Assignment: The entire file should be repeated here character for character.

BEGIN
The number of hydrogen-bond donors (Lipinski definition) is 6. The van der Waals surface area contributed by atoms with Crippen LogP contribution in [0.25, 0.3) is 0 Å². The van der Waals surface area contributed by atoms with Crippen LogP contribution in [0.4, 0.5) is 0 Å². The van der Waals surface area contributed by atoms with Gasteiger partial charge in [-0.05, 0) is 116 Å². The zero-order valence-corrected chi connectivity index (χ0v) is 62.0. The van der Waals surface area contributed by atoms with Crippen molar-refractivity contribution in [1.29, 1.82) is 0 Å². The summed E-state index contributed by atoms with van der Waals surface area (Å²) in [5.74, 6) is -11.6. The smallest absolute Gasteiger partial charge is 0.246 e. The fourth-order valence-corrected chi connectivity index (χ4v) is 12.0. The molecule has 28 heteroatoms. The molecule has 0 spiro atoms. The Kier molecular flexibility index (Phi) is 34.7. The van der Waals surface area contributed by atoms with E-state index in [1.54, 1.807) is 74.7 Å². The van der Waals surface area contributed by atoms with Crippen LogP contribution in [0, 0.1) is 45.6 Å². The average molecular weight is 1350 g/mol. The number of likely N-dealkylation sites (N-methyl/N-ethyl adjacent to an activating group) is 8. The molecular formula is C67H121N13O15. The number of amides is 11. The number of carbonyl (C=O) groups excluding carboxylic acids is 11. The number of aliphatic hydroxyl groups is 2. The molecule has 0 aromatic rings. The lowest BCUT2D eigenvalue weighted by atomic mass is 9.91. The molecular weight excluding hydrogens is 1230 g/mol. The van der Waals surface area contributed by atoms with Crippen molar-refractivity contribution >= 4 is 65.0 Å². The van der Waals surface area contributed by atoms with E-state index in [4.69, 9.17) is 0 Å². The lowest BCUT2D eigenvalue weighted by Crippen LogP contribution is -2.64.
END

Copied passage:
The number of hydrogen-bond donors (Lipinski definition) is 6. The van der Waals surface area contributed by atoms with Crippen LogP contribution in [0.25, 0.3) is 0 Å². The van der Waals surface area contributed by atoms with Crippen LogP contribution in [0.4, 0.5) is 0 Å². The van der Waals surface area contributed by atoms with Gasteiger partial charge in [-0.05, 0) is 116 Å². The zero-order valence-corrected chi connectivity index (χ0v) is 62.0. The van der Waals surface area contributed by atoms with Crippen molar-refractivity contribution in [1.29, 1.82) is 0 Å². The summed E-state index contributed by atoms with van der Waals surface area (Å²) in [5.74, 6) is -11.6. The smallest absolute Gasteiger partial charge is 0.246 e. The fourth-order valence-corrected chi connectivity index (χ4v) is 12.0. The molecule has 28 heteroatoms. The molecule has 0 spiro atoms. The Kier molecular flexibility index (Phi) is 34.7. The van der Waals surface area contributed by atoms with E-state index in [1.54, 1.807) is 74.7 Å². The van der Waals surface area contributed by atoms with Crippen LogP contribution in [0, 0.1) is 45.6 Å². The average molecular weight is 1350 g/mol. The number of likely N-dealkylation sites (N-methyl/N-ethyl adjacent to an activating group) is 8. The molecular formula is C67H121N13O15. The number of amides is 11. The number of carbonyl (C=O) groups excluding carboxylic acids is 11. The number of aliphatic hydroxyl groups is 2. The molecule has 0 aromatic rings. The lowest BCUT2D eigenvalue weighted by atomic mass is 9.91. The molecular weight excluding hydrogens is 1230 g/mol. The van der Waals surface area contributed by atoms with Crippen molar-refractivity contribution >= 4 is 65.0 Å². The van der Waals surface area contributed by atoms with E-state index in [4.69, 9.17) is 0 Å². The lowest BCUT2D eigenvalue weighted by Crippen LogP contribution is -2.64.